Thursday, November 27, 2014
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As a result of a recent announcement, there will be a vacancy in Chicago's top job, and the race has begun.

By Yussuf J. Simmonds
Sentinel Managing Editor

The race to succeed Chicago's Mayor Richard M. Daley has become a major handicapping of politics. Since he announced that he will not seek another term, the media have been ripe with speculation as to who will succeed him. Leading the list of well-known possible successors is Rep. Jesse Jackson, Jr.; former Senator/Ambassador Carol Moseley Braun; and President Barack Obama's chief of staff Rahm Emanuel, a former Illinois congressman. At the top of the not-so-well-known list is State Senator Rickey Hendon.

At present, only Hendon and Moseley-Braun have officially announced their candidacies but the field has at least six more and counting. Rep. Jackson is currently favored by some analysts, mostly because there doesn't seem to be another prominent African-American candidate to split the large Black vote in Chicago--though Hendon is African American, he lacks the name recognition that Jackson and the others have.

The other two leading contenders have not officially announced their candidacies, but the pressure is mounting, and one or both of them will have to announce his intention soon because there are six others thus far known, vying for the mayor's job. The prevailing wisdom is that whoever eventually gets the job will need to have a reach that's global enough to help Chicago companies put people to work. And those with a healthy reach in Washington, D.C. seem to have a jumpstart in the upcoming race, if they run, including the three of the four mentioned above.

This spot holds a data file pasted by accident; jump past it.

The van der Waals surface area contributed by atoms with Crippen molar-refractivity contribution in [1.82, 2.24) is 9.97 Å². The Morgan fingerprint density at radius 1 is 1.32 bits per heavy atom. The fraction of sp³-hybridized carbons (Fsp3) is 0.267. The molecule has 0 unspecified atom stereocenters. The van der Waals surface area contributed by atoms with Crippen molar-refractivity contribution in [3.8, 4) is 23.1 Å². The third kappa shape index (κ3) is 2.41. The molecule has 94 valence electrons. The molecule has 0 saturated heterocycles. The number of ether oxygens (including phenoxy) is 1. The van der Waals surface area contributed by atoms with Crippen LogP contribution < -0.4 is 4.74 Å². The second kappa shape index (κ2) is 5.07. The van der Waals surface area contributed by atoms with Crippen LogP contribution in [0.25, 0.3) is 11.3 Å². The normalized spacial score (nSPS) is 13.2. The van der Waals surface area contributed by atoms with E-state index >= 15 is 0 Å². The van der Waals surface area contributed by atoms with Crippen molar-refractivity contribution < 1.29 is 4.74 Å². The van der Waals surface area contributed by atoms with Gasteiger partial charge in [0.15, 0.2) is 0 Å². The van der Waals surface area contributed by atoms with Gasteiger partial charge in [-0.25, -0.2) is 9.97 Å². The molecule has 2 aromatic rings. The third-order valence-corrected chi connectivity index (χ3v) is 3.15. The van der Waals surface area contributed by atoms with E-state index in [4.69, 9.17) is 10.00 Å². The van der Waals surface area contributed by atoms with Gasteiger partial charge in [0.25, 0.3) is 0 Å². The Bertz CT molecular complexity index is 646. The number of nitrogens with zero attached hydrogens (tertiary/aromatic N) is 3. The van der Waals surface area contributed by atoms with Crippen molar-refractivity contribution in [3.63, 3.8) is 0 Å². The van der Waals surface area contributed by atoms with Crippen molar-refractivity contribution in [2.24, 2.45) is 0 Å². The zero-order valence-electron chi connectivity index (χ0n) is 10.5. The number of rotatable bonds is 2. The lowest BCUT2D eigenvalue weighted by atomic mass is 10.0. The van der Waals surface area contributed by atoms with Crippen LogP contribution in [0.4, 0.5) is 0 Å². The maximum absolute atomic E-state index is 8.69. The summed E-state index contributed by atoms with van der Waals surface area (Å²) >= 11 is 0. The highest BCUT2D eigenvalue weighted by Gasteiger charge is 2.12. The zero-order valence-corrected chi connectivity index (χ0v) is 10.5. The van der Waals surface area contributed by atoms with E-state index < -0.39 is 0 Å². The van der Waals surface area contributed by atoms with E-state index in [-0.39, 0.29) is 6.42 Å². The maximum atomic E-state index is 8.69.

Rep. Jackson said that he hasn't made a decision whether to run and a call to his offices in the capital and his district office in Chicago did not generate any response. But his wife, who is a Chicago 'alderman' said, "We need someone with that kind of gravitas to steer our country into the future. My husband absolutely has that kind of gravitas. I think he is imminently qualified should he decide to pursue this," she said.

When State Sen. Hendon announced his candidacy during an appearance on Fox News, he said that he is in the race to win and that he will reopen Meigs Field on his first day in office if he's elected, as part of a plan to bring more business to the city which also includes bringing a riverboat casino to the city. (Daley drew criticism in 2003 when he shut down Meigs Field overnight so the small lakefront airport could be turned into a park).

"I'm in all the way," Hendon said. "Somebody's gotta fix this mess and I think I am qualified to do it." He also had an interesting analogy for the grassroots campaign he planned to run. "I'm like the black Sarah Palin," Hendon said. He had campaigned unsuccessfully for Illinois lieutenant governor earlier this year running a hilarious radio ad that garnered him some unusual attention.

As the first and only Black U.S. Senator, Moseley already has a unique place in U.S. history. If she is successful in her quest to become mayor of Chicago, she will garner another historical notch: not only as the first Black woman mayor of Chicago, but as the first woman period. She has stated, "I will begin a conversation with the people of Chicago about the course our city is going to take and the direction that we're going to go in going forward."

But she also took a swipe at the first Black man who was the mayor of Chicago, Harold Washington saying that she does not want anything resembling the "Council Wars" of the Harold Washington era. "If this becomes a divisive, one side of town against the other election, then whoever wins the political wars will not be able to govern, Moseley-Braun said, "I will have no part of a divisive campaign. A city divided against itself cannot thrive."

There has been no word from Emanuel but he appears to be a step closer to declaring himself a candidate. And recently President Obama weighed in on a possible Emanuel candidacy on ABC's Good Morning America. He said, "My expectation is, he'd make a decision after these midterm elections. He knows that we've got a lot of work to do. But I think he'd be a terrific mayor."

 Rep. Danny Davis of Illinois, who is African American, is also leaning towards making a decision to run, according to news reports.

So there might be another Black mayor of Chicago in the foreseeable future and he or she will be standing on the shoulders of the Honorable Harold Washington.

 

Category: Politics


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